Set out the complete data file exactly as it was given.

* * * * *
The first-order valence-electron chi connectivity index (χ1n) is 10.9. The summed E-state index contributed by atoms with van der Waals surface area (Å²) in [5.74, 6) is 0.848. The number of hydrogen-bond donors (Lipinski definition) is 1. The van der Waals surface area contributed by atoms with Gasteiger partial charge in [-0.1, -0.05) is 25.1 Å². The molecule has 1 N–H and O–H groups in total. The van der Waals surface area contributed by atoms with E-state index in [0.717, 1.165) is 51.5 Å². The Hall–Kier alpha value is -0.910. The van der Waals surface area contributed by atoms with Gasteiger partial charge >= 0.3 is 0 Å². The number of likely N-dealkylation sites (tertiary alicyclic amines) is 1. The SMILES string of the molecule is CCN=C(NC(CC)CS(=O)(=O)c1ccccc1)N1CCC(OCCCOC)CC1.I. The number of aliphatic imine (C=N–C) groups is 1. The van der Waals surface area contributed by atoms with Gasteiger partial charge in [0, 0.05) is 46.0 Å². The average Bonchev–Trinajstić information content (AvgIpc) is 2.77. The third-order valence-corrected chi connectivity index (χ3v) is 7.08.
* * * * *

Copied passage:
The first-order valence-electron chi connectivity index (χ1n) is 10.9. The summed E-state index contributed by atoms with van der Waals surface area (Å²) in [5.74, 6) is 0.848. The number of hydrogen-bond donors (Lipinski definition) is 1. The van der Waals surface area contributed by atoms with Gasteiger partial charge in [-0.1, -0.05) is 25.1 Å². The molecule has 1 N–H and O–H groups in total. The van der Waals surface area contributed by atoms with E-state index in [0.717, 1.165) is 51.5 Å². The Hall–Kier alpha value is -0.910. The van der Waals surface area contributed by atoms with Gasteiger partial charge >= 0.3 is 0 Å². The number of likely N-dealkylation sites (tertiary alicyclic amines) is 1. The SMILES string of the molecule is CCN=C(NC(CC)CS(=O)(=O)c1ccccc1)N1CCC(OCCCOC)CC1.I. The number of aliphatic imine (C=N–C) groups is 1. The van der Waals surface area contributed by atoms with Gasteiger partial charge in [0, 0.05) is 46.0 Å². The average Bonchev–Trinajstić information content (AvgIpc) is 2.77. The third-order valence-corrected chi connectivity index (χ3v) is 7.08.